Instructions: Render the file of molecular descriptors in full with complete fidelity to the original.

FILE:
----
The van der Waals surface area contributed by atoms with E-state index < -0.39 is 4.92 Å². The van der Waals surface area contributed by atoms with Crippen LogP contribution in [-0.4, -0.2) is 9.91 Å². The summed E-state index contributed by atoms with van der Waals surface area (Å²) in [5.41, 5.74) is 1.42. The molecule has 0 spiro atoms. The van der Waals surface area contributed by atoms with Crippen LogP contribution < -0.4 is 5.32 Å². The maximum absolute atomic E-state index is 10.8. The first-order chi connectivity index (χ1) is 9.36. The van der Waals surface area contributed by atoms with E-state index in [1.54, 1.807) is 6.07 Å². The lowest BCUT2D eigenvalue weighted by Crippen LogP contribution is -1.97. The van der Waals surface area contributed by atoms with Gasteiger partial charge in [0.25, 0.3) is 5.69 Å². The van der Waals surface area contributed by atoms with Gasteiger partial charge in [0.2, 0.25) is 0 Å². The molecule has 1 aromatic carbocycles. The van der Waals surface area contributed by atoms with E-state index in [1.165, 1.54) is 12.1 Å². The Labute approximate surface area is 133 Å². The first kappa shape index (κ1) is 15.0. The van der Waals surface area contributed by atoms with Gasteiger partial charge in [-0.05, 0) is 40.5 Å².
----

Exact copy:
The van der Waals surface area contributed by atoms with E-state index < -0.39 is 4.92 Å². The van der Waals surface area contributed by atoms with Crippen LogP contribution in [-0.4, -0.2) is 9.91 Å². The summed E-state index contributed by atoms with van der Waals surface area (Å²) in [5.41, 5.74) is 1.42. The molecule has 0 spiro atoms. The van der Waals surface area contributed by atoms with Crippen LogP contribution < -0.4 is 5.32 Å². The maximum absolute atomic E-state index is 10.8. The first-order chi connectivity index (χ1) is 9.36. The van der Waals surface area contributed by atoms with E-state index in [1.54, 1.807) is 6.07 Å². The lowest BCUT2D eigenvalue weighted by Crippen LogP contribution is -1.97. The van der Waals surface area contributed by atoms with Gasteiger partial charge in [0.25, 0.3) is 5.69 Å². The van der Waals surface area contributed by atoms with Gasteiger partial charge in [0.2, 0.25) is 0 Å². The molecule has 1 aromatic carbocycles. The van der Waals surface area contributed by atoms with E-state index in [1.165, 1.54) is 12.1 Å². The Labute approximate surface area is 133 Å². The first kappa shape index (κ1) is 15.0. The van der Waals surface area contributed by atoms with Gasteiger partial charge in [-0.05, 0) is 40.5 Å².